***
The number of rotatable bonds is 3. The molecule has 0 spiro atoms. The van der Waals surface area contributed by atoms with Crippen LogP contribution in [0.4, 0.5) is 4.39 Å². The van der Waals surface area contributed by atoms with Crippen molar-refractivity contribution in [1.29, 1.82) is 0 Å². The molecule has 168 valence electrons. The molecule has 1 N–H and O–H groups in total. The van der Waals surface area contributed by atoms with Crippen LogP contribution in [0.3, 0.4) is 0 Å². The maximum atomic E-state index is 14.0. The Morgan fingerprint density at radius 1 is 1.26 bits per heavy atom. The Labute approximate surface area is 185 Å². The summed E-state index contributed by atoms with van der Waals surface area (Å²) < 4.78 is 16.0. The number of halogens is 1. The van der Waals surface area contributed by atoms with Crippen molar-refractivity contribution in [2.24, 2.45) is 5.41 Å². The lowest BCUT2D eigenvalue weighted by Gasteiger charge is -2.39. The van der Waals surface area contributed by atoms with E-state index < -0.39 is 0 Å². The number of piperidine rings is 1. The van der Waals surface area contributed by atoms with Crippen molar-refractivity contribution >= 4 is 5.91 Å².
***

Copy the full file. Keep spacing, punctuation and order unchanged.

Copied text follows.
The number of rotatable bonds is 3. The molecule has 0 spiro atoms. The van der Waals surface area contributed by atoms with Crippen LogP contribution in [0.4, 0.5) is 4.39 Å². The van der Waals surface area contributed by atoms with Crippen molar-refractivity contribution in [1.29, 1.82) is 0 Å². The molecule has 168 valence electrons. The molecule has 1 N–H and O–H groups in total. The van der Waals surface area contributed by atoms with Crippen LogP contribution in [0.3, 0.4) is 0 Å². The maximum atomic E-state index is 14.0. The Morgan fingerprint density at radius 1 is 1.26 bits per heavy atom. The Labute approximate surface area is 185 Å². The summed E-state index contributed by atoms with van der Waals surface area (Å²) < 4.78 is 16.0. The number of halogens is 1. The van der Waals surface area contributed by atoms with Crippen molar-refractivity contribution in [2.24, 2.45) is 5.41 Å². The lowest BCUT2D eigenvalue weighted by Gasteiger charge is -2.39. The van der Waals surface area contributed by atoms with E-state index < -0.39 is 0 Å². The number of piperidine rings is 1. The van der Waals surface area contributed by atoms with Crippen molar-refractivity contribution >= 4 is 5.91 Å².